Think about what the following all have in common: delegating responsibility, maintaining personal goals, dedicating yourself to a mission, and trusting your instincts. As Dr. Nate Regier explains in The Wichita Eagle(which, by the way, is an awesome name for a newspaper — more rags ought to be named after birds of prey), these are all duties and traits becoming of a faithful leader. Having faith in oneself and in others distinguishes the good leaders from the rest of the pack.
What’s the Big Idea?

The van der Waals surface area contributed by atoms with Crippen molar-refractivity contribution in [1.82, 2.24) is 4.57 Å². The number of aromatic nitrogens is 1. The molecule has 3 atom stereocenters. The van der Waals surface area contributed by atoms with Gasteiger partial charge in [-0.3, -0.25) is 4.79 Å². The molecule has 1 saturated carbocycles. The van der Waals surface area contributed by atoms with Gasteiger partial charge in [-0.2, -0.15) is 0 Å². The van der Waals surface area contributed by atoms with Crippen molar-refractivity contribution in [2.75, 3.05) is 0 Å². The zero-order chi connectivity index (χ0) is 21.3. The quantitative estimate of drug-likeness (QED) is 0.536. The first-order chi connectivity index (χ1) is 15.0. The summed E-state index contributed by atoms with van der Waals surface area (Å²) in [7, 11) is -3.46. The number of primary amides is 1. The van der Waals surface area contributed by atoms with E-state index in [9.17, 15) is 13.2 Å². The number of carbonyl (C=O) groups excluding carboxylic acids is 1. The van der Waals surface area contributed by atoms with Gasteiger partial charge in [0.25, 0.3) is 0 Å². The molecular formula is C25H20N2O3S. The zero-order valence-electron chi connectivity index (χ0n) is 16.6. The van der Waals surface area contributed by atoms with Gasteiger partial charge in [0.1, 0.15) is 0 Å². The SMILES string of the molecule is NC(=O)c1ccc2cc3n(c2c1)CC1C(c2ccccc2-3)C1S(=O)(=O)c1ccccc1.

Regier offers three examples of how an effective leader puts faith into action. First, good communication skills require confidence in both your ability to relay information as well as the capacity of others to process it. Secondly. the act of delegating duties to peers and subordinates requires faith in the capabilities of others. The ability to ask for help and then let go can prevent you from becoming an irritating micromanager. Finally, acting from your gut requires a belief that your instincts will lead you in the right direction. At one point or another, a true leader will be asked to make a snap decision without the aid of data and analytics. Do you have confidence in your inner compass? More importantly, do you have faith in your ability to grow and learn on the occasion that your inner compass steers you wrong?